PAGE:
Biutiful DVD Review

Life isn’t beautiful.

At least this seems to be the overwhelming message Mexican director Alejandro Gonzalez Inarritu communicates in his bleak yet powerful feature Biutiful.

The film opens with young man talking irreverently to another who looks old enough to be his father, set against the stunning backdrop of a frozen landscape.

This older man is Uxbal, a person we soon learn embodies both the dark and light tendencies of human nature.

Uxbal is involved in some less than beautiful dealings with his brother, Tito. Together, they run an underground criminal empire; selling drugs on the hectic streets of Barcelona and trafficking Chinese refugees into slave labour through their shady contacts in the construction world.

Yet, while his brother lives a life of excess and indulgence, Uxbal is humble. He cares for the people he takes advantage of, who consider him a friend, and provides a stable family environment for his two young children in spite of their estranged mother’s instability and habitual substance abuse.

Uxbal has a problem though, he’s dying. With time running out, Uxbal’s desperation leads him down an even darker path so that he can provide for his children after he’s gone.

Anyone familiar with Alejandro Gonzalez Inarritu’s work, the auteur behind Babel, 21 Grams and Amores Perros, will know what to expect from Biutiful.

Inarritu is the modern cinematic prince of hard hitting, compelling human dramas that explore the tragic fragility of human nature. And Biutiful is no exception to this rule.

It’s essentially the story of a decent man adrift in our modern way of life. Caught between doing what he knows to be right, and what is right for himself and his young family, Uxbal is a complex character who walks the line between these two worlds; never really fitting wholly into one or the other.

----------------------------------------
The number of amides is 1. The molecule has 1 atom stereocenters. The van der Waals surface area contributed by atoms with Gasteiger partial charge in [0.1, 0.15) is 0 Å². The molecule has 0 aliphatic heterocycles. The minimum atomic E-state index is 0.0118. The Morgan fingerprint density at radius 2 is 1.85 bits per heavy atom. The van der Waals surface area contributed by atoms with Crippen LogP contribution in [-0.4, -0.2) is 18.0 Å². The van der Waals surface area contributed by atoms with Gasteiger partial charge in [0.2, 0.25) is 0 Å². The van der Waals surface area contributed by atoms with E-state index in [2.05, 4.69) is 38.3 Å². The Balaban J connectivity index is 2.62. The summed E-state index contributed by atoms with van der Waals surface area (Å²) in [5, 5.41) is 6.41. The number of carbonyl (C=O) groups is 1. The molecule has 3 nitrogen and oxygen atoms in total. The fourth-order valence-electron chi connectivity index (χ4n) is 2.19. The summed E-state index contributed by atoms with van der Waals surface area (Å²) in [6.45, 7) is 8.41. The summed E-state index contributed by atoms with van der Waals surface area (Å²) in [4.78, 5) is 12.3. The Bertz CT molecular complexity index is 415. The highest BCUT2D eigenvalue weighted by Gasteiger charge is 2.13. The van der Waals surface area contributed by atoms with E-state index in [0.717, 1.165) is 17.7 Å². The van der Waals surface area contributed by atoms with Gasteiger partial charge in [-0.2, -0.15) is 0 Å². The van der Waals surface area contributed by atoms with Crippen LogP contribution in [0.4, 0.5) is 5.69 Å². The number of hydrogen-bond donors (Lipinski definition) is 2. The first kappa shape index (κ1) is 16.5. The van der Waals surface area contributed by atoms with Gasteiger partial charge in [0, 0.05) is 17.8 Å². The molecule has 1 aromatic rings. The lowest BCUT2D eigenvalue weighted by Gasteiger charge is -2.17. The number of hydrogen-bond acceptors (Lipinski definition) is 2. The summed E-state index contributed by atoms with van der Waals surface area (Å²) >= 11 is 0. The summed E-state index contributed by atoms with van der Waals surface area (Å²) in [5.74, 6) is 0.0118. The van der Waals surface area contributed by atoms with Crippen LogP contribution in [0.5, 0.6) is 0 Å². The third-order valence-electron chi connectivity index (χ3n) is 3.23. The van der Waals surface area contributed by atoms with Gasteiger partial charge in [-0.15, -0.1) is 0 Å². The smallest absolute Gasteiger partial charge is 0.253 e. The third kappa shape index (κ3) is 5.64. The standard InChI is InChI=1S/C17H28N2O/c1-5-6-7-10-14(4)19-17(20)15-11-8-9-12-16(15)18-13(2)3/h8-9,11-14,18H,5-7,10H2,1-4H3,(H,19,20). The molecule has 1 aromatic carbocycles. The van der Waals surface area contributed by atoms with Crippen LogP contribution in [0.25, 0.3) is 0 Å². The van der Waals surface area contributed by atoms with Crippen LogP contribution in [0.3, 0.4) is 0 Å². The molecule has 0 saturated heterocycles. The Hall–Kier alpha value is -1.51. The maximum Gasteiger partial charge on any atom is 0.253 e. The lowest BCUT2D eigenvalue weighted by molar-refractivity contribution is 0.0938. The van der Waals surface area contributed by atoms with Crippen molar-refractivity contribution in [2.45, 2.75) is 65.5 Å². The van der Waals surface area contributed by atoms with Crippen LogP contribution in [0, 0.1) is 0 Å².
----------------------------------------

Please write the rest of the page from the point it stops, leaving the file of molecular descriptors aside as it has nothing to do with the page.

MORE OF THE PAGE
It seems something of cliché now for Hispanic directors such as Pedro Almodovar, Alfonso Cuaron and Inarritu to repeatedly focus on the inevitable dysfunctionality of the human soul; but in the face of hollywood’s endless production line of identikit features, this is still a refreshing stereotype.

The multi layered characterisation of Uxbal, Biutiful’s “hero” whom the audience are supposed to identify with, is a fitting antidote to the one dimensional fare offered up by most mainstream cinema; where the good guys wear white and the bad guys look real ugly.

Reliably enough, Javier Bardem is disconcertingly convincing as Biutiful’s protagonist Uxbal. His alpha male presence lends credibility to whatever screen role I’ve seen him in, and here he uses it to portray a man guilty of terrible deeds with both dignity and grace.

The script itself also typifies that non american style of film making. Thing’s are not spelt out for the audience, with the distinction between Biutiful’s beginning, middle and end less defined and more blurred then in most mainstream movies.

Not everything gets wrapped up in a neat little bow because life isn’t like that.

As every Inarritu fan has come to expect, Biutiful’s cinematography is stunning. Visually rich shots of Barcelona’s seedy underbelly juxtapose in stark contrast to the natural beauty found away from this city’s urban slums.

Like anyone who’s lived in London Town long enough, I found it all too easy to relate to the metropolitan themes raised by Biutiful; those things you notice going on around you but do your best to ignore as you navigate a course through your own city adventure.

Sometimes life isn’t beautiful, although Inarritu seems to have found the beauty within this.

Jonathan Campbell

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June 2011
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